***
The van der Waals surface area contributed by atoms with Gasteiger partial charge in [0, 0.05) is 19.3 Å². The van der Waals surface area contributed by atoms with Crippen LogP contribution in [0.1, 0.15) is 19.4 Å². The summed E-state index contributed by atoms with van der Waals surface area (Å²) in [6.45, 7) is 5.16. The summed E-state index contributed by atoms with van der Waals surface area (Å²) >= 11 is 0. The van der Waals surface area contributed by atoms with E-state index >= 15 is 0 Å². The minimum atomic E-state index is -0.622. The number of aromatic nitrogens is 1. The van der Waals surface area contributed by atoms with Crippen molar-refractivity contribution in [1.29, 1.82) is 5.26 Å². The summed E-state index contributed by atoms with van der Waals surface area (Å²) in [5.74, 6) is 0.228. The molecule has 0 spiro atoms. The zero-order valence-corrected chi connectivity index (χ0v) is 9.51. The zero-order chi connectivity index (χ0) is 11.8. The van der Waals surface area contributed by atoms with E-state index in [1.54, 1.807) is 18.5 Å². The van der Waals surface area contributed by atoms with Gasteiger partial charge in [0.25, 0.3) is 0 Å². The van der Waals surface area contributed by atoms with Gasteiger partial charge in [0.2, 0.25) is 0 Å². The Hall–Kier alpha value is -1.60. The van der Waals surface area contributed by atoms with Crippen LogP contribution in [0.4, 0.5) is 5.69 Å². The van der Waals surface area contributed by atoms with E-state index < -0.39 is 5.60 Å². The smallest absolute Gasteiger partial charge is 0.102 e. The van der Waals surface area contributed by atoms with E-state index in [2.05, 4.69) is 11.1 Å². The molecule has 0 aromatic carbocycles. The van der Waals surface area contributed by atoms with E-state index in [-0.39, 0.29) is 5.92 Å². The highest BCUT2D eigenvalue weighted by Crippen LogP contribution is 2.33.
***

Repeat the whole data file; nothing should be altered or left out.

The van der Waals surface area contributed by atoms with Gasteiger partial charge in [0, 0.05) is 19.3 Å². The van der Waals surface area contributed by atoms with Crippen LogP contribution in [0.1, 0.15) is 19.4 Å². The summed E-state index contributed by atoms with van der Waals surface area (Å²) in [6.45, 7) is 5.16. The summed E-state index contributed by atoms with van der Waals surface area (Å²) >= 11 is 0. The van der Waals surface area contributed by atoms with E-state index >= 15 is 0 Å². The minimum atomic E-state index is -0.622. The number of aromatic nitrogens is 1. The van der Waals surface area contributed by atoms with Crippen molar-refractivity contribution in [1.29, 1.82) is 5.26 Å². The summed E-state index contributed by atoms with van der Waals surface area (Å²) in [5.74, 6) is 0.228. The molecule has 0 spiro atoms. The zero-order valence-corrected chi connectivity index (χ0v) is 9.51. The zero-order chi connectivity index (χ0) is 11.8. The van der Waals surface area contributed by atoms with E-state index in [1.54, 1.807) is 18.5 Å². The van der Waals surface area contributed by atoms with Gasteiger partial charge in [0.25, 0.3) is 0 Å². The van der Waals surface area contributed by atoms with Gasteiger partial charge in [0.2, 0.25) is 0 Å². The Hall–Kier alpha value is -1.60. The van der Waals surface area contributed by atoms with Crippen LogP contribution in [0.4, 0.5) is 5.69 Å². The van der Waals surface area contributed by atoms with E-state index < -0.39 is 5.60 Å². The smallest absolute Gasteiger partial charge is 0.102 e. The van der Waals surface area contributed by atoms with E-state index in [2.05, 4.69) is 11.1 Å². The molecule has 0 aromatic carbocycles. The van der Waals surface area contributed by atoms with E-state index in [-0.39, 0.29) is 5.92 Å². The highest BCUT2D eigenvalue weighted by Crippen LogP contribution is 2.33.